What is Smudging?
Smudging is a ceremonial act that has been practiced for thousands of years in various forms by indigenous cultures all around the world. It refers to the act of using smoke from sacred plants to bring about various physical and/or metaphysical effects.
Palo santo, sage, lavender and sweetgrass are among the most popular. Since each sacred plant has its own unique properties, smudging can be used for a variety of needs. For example, sage is commonly used for purification and healing. This is due to its antibacterial properties and spiritual ability to cleanse a person, object, or place of impurities.
History of Smudging with Palo Santo
Palo Santo, meaning “holy wood” in Spanish, has been used for countless generations by shamans in South America. Its trees are described as having a “strong spirit” and have long been treated with reverence and respect. Shamans in Peru would ceremonially smudge with palo santo to repel negative energy, fear, and evil spirits. While many sacred plants are effective at clearing negative energy, palo santo is unique in its ability to balance out the void that negative energy leaves behind.
A Beginner’s Guide to Smudging
Smudging is easy to learn! Although various cultures may have different rituals, the basics are the same. First, let’s make sure you have everything you need.
- Smudge stick (i.e. palo santo wood, tied bundle of sage)
- Lighting mechanism (i.e. candle, matches, lighter)
- Smudging bowl – a fireproof bowl to hold the plant and catch embers (i.e. clay, ceramic, stone, shell)
- Extinguishing mechanism (i.e. bowl of sand, bowl of water)
Once you have all of your essentials, you’re almost ready! Before you light your smudge stick, place it in your smudging bowl. Hold the bowl by your belly with both hands, stacked one under the other. While holding the bowl, close your eyes and think about what your intention is for the ceremony. If your goal is to rid a room of negative energy, then focus on positive intent. It is believed that doing so allows us to gently influence the spiritual world – but sincerity is key. Some people like to use this moment to make a statement or say a prayer. Carry this thought with you throughout the smudging process.
Note: before smudging, always be mindful around people with allergies or sensitivity to smoke.
Light it Up
Let’s begin! Hold the palo santo in your hand pointing slightly downward at a 45 degree angle. Light the low end and hold the flame there long enough for the wood to carry a flame on its own. Once it catches, hold the palo santo horizontally and allow it to burn for 30 seconds to a minute. Once you start to see glowing embers, gently blow out the flame or wave it out. The palo santo stick should be smoldering and releasing smoke.
Blowing on the smudging stick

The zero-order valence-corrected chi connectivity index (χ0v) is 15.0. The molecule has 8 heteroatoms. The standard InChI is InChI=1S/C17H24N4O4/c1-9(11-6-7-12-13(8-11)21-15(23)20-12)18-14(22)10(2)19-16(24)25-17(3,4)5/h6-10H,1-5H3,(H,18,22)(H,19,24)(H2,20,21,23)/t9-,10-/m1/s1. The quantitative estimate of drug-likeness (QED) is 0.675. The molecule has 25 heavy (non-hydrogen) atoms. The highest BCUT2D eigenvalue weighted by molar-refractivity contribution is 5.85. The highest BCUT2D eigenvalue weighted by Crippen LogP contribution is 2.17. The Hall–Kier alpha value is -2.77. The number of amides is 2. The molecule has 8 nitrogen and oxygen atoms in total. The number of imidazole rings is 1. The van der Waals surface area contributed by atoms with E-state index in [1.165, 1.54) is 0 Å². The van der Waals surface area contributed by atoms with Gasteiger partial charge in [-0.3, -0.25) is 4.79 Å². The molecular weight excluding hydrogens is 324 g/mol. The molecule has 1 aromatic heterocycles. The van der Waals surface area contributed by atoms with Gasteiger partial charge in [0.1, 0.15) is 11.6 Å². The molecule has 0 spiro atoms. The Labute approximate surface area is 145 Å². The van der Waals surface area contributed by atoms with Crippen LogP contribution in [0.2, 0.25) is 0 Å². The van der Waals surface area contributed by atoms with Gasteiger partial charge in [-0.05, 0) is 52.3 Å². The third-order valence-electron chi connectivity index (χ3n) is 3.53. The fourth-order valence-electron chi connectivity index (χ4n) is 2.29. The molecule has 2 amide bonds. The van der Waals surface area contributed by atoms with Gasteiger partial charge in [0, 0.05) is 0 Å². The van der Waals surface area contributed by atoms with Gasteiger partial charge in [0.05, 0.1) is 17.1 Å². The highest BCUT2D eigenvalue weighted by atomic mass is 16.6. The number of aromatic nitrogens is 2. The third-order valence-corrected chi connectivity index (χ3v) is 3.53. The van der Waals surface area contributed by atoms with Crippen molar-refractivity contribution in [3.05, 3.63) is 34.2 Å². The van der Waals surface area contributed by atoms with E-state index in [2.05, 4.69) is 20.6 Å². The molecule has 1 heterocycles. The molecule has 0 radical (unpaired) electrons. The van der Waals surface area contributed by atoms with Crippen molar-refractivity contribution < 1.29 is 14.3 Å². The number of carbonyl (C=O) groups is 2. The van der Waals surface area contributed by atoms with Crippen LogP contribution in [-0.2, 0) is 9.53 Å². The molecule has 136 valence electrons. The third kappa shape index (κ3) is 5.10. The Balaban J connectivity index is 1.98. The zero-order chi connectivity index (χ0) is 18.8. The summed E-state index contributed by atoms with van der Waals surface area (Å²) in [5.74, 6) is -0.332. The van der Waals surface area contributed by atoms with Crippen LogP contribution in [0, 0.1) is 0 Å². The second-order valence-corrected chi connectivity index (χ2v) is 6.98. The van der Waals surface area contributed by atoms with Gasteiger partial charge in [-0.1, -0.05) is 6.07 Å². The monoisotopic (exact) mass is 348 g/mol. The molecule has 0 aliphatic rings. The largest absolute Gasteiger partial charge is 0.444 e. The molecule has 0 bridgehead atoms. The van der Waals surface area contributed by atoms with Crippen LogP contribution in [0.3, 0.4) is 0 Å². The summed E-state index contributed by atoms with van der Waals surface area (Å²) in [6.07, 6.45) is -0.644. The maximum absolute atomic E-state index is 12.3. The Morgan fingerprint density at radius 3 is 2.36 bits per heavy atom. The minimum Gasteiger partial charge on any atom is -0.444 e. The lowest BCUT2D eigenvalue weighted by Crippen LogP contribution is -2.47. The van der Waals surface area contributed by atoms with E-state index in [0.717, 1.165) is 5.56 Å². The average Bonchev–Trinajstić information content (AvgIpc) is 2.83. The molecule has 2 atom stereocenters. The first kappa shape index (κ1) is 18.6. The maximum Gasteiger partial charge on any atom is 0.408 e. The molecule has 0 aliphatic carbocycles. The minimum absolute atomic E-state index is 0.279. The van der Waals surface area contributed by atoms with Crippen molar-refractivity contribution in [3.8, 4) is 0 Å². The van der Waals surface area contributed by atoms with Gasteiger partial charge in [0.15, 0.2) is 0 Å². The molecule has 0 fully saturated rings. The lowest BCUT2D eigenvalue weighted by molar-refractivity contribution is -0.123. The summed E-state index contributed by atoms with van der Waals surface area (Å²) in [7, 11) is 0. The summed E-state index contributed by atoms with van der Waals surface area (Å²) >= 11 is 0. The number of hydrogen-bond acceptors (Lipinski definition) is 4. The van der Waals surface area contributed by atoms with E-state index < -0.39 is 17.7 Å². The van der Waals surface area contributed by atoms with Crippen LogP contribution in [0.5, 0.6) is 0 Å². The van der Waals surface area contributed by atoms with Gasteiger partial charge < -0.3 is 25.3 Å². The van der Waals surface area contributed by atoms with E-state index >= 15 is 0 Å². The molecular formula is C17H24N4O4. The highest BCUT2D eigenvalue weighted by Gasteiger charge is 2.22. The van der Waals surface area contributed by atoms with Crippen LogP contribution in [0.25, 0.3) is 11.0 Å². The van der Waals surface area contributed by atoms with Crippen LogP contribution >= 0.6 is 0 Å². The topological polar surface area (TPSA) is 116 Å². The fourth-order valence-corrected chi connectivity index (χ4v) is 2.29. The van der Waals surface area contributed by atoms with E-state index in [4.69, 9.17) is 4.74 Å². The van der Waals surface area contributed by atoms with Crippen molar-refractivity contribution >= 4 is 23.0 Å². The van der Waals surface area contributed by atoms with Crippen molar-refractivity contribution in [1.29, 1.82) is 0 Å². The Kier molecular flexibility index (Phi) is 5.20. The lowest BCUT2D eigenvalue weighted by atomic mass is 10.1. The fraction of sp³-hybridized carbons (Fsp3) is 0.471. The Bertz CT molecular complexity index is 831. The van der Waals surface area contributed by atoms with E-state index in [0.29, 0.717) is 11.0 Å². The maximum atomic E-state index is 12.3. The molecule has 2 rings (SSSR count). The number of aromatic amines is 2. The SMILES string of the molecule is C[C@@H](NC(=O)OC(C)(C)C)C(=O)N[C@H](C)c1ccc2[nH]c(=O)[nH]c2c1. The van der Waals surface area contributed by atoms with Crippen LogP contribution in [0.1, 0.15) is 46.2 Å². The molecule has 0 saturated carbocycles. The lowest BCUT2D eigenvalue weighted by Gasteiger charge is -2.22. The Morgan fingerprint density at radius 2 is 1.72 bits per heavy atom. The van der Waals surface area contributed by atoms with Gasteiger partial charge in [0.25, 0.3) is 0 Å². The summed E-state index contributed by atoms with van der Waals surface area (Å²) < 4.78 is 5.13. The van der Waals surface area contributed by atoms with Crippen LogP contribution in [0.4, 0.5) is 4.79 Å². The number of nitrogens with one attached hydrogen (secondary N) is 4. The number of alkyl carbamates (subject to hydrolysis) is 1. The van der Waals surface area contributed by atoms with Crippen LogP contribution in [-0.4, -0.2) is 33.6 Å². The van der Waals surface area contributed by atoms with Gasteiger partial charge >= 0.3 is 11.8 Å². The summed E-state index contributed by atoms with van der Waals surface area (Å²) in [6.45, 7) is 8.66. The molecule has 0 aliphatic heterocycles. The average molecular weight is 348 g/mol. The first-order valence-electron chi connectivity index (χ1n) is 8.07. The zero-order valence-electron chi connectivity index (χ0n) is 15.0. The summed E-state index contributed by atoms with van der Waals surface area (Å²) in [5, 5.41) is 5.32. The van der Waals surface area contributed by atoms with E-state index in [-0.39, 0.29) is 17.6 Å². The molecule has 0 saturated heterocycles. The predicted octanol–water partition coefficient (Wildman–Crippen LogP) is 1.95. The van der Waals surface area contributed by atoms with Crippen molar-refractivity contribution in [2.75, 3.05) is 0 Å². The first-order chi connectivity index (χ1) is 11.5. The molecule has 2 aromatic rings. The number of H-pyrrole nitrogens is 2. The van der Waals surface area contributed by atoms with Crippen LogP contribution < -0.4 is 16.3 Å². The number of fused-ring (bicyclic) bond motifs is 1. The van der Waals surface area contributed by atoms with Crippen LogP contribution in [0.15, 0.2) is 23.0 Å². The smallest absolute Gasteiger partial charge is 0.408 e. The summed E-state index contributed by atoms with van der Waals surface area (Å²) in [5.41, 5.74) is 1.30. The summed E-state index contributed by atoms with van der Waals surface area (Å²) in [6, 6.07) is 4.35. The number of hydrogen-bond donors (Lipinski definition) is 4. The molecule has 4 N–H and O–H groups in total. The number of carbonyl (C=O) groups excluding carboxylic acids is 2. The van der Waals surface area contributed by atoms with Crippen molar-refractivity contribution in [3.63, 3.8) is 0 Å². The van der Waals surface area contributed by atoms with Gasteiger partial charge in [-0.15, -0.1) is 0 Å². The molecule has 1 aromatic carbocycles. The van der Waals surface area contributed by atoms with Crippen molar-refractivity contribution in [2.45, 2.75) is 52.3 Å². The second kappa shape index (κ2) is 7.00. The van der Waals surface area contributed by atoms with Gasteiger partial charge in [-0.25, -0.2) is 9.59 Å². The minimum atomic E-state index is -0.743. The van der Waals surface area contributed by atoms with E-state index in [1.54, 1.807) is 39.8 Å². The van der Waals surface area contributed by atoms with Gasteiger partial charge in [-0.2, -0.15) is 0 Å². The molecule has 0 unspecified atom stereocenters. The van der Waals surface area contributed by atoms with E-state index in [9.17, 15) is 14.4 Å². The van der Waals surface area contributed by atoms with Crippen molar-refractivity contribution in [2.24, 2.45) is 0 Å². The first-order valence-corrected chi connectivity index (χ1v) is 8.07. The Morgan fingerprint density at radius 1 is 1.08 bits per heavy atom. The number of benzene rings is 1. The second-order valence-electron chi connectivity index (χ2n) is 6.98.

You may have heard that you are not supposed to blow on a smudging stick. Some believe that this imparts your negative energy onto the stick, polluting the ceremony. Practitioners of this belief use a smudging feather instead to fan the embers. Whether you use a smudging feather or blow on the embers yourself, what matters ultimately is that you conduct the ceremony with respect, humility, and genuine intentions.
Now That Your Smudging Stick is Smoking
Hold the palo santo in one hand and the smudging bowl in the other, keeping it underneath the stick at all times to catch stray embers/ashes. Slowly wave the smudging stick around the person, object, or place that you want to affect. While the smoke works its magic, make sure to keep your positive intention in the front of your mind. This is where palo santo works especially well for smudging. Once it pushes out negative energy, it replaces it with warm, positive energy.
If you are smudging your living area, pay special attention to areas that don’t normally receive a lot of attention – corners of a room, closets, cupboards, attics, and basements are good examples. You may also want to smudge the exterior of your living space. If you are in an apartment, focus on the front and back porch areas.
Wrapping Up Your Smudging Ceremony
When you are done smudging, you can either extinguish the embers in your bowl of sand or let it smolder until the embers go out. Do not use water to put it out as this can cause the wood to mildew. If you let it continue smoldering, this would be a great time for meditation or yoga. Do not toss the ashes from the ceremony in the trash as that would be disrespectful and counterproductive. Instead, pour them out on the ground outside so that the Earth can absorb the negative energy.
Take a moment to close your eyes, breathe, and reflect on your experience. Pay particular attention to how you feel and the energy around you. You may even be interested in keeping a smudging journal to monitor your experiences over time. Smudge as often as you need. We recommend doing your living area at least once a month.